The deal follows weeks of negotiations over a slew of nonfiscal measures included in the New York state budget, which was delayed over disagreements between the governor and the Democrat-led legislature over bail and housing policy. Though its exact terms have not been made public, environmental advocates said the gas ban would take effect in 2026 for most new buildings under seven stories and in 2029 for taller buildings — the timeline the governor had sought.
While some states have used their building codes to restrict natural gas hookups, New York would be the first to apply the ban in state law. Washington was the first to use its building code to mandate all-electric space heating and cooling in new buildings — a step that effectively requires developers to install electric heat pumps. California has also used its building code to encourage electrification.
Gas ban supporters said the state’s agreement is modeled on a law New York City passed two years ago, when it became the largest U.S. city to prohibit gas heat and stoves in new buildings. Dozens of others cities have enacted variations of this measure around the country, beginning on the West Coast in Berkeley, Calif., and spreading to larger cities like San Francisco, Seattle and Washington D.C.
In New York, supporters hope the move could be a bellwether moment for the electrification movement, given the state’s size and its influence on real estate trends nationally.
Across the nation, the natural gas industry and environmental activists have battled over the effectiveness of electric heat pumps, health concerns related to gas stoves and local ordinances banning new gas hookups.
The New York law is likely to face its own legal challenges. Earlier this month, the U.S. Court of Appeals for the 9th Circuit struck down the city of Berkeley’s first-in-the-nation gas ban, dealing a potential setback to that California city and 25 others with similar ordinances.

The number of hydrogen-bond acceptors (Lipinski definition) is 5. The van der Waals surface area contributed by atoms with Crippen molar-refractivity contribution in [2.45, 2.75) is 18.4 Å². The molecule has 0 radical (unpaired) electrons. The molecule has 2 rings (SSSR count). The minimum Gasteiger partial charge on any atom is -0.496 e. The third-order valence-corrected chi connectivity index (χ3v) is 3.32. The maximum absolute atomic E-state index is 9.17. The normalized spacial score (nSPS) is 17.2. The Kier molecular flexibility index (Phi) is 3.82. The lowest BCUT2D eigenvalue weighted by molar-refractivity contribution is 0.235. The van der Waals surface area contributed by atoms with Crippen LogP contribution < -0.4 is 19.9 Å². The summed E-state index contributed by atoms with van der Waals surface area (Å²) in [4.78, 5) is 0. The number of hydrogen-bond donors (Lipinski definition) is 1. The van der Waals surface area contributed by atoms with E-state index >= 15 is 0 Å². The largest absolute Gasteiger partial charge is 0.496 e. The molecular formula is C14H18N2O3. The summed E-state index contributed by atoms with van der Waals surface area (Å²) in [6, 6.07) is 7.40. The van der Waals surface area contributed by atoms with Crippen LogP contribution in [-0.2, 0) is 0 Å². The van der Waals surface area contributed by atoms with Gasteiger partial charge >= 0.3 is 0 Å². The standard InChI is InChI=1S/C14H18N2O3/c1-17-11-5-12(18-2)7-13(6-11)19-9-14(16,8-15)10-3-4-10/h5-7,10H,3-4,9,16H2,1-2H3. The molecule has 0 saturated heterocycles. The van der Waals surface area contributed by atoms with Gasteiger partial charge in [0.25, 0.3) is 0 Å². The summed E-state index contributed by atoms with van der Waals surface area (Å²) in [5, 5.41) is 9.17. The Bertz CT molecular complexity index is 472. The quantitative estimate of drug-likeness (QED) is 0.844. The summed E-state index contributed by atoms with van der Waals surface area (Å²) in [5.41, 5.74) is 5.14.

Republicans in New York’s state Senate cited that decision as part of their argument that Democrats should abandon their efforts. But the court’s ruling does not cover New York and its national impact is unclear, given its narrow scope and the likelihood of an appeal to the full panel of judges.
Alex Beauchamp, Northeast region director at Food & Water Watch, a climate advocacy group, said that while he was disappointed to have to wait three years for New York’s ban to take effect, the agreement was still “a huge deal.”
The deal is a “testament to the lasting power of the state’s grassroots environmental movement,” Beauchamp said in a statement. “We now must ensure that the final deal contain no loopholes or poison pills that could allow buildings to continue burning fossil fuels.”
In a statement Thursday night, a coalition of environmental and social justice groups supporting the legislation said they remained concerned that the final deal could include a provision backed by the oil and gas industry, which would give local governments the ability to effectively veto the policy.
Though the ban would affect new construction statewide, it will not reduce emissions from the state’s existing building stock. New Yorkers who currently warm their homes with gas-burning boilers and furnaces and cook their meals on gas stoves will not be affected.
The agreement still requires the state legislature’s formal approval, which is likely to occur next week. Its passage is all but assured.
Although a similar measure faced stiff resistance last year from the Assembly’s Democratic leadership, this time around both the Assembly and Senate endorsed plans to prohibit fossil fuel appliances in most new construction, requiring a final policy to be hammered out by Albany’s “three-men-in-a-room” — the governor and the leaders of both chambers.